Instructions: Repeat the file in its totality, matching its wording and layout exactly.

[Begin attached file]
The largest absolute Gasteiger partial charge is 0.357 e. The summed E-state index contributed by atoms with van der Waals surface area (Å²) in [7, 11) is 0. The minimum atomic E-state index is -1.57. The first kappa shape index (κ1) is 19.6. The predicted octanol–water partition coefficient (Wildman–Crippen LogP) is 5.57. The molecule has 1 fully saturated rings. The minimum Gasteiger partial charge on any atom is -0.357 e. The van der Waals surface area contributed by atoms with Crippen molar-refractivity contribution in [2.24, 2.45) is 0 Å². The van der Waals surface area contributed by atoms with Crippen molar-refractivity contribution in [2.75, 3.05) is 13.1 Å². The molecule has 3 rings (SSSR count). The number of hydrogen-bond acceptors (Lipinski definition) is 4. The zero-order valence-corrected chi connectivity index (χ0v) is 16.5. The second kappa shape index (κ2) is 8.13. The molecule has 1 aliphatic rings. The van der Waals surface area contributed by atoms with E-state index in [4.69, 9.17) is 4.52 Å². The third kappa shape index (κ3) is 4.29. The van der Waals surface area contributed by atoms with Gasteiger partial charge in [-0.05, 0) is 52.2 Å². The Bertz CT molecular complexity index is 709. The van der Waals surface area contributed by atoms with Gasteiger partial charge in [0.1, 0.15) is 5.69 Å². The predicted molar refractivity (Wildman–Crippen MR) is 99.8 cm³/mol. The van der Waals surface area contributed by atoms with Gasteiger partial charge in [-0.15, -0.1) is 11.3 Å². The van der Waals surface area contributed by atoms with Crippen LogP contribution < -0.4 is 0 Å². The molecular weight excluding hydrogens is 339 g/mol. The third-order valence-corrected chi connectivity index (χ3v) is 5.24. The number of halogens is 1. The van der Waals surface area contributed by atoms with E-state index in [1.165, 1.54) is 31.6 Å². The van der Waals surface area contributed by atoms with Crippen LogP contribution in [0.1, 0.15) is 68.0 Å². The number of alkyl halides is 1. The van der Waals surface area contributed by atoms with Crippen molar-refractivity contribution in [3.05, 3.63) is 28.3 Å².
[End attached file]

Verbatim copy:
The largest absolute Gasteiger partial charge is 0.357 e. The summed E-state index contributed by atoms with van der Waals surface area (Å²) in [7, 11) is 0. The minimum atomic E-state index is -1.57. The first kappa shape index (κ1) is 19.6. The predicted octanol–water partition coefficient (Wildman–Crippen LogP) is 5.57. The molecule has 1 fully saturated rings. The minimum Gasteiger partial charge on any atom is -0.357 e. The van der Waals surface area contributed by atoms with Crippen molar-refractivity contribution in [2.24, 2.45) is 0 Å². The van der Waals surface area contributed by atoms with Crippen molar-refractivity contribution in [2.75, 3.05) is 13.1 Å². The molecule has 3 rings (SSSR count). The number of hydrogen-bond acceptors (Lipinski definition) is 4. The zero-order valence-corrected chi connectivity index (χ0v) is 16.5. The second kappa shape index (κ2) is 8.13. The molecule has 1 aliphatic rings. The van der Waals surface area contributed by atoms with E-state index in [4.69, 9.17) is 4.52 Å². The third kappa shape index (κ3) is 4.29. The van der Waals surface area contributed by atoms with Gasteiger partial charge in [-0.05, 0) is 52.2 Å². The Bertz CT molecular complexity index is 709. The van der Waals surface area contributed by atoms with Gasteiger partial charge in [0.1, 0.15) is 5.69 Å². The predicted molar refractivity (Wildman–Crippen MR) is 99.8 cm³/mol. The van der Waals surface area contributed by atoms with Gasteiger partial charge in [-0.15, -0.1) is 11.3 Å². The van der Waals surface area contributed by atoms with Crippen LogP contribution < -0.4 is 0 Å². The molecular weight excluding hydrogens is 339 g/mol. The third-order valence-corrected chi connectivity index (χ3v) is 5.24. The number of halogens is 1. The van der Waals surface area contributed by atoms with E-state index in [1.165, 1.54) is 31.6 Å². The van der Waals surface area contributed by atoms with Crippen LogP contribution in [0.1, 0.15) is 68.0 Å². The number of alkyl halides is 1. The van der Waals surface area contributed by atoms with Crippen molar-refractivity contribution in [3.05, 3.63) is 28.3 Å².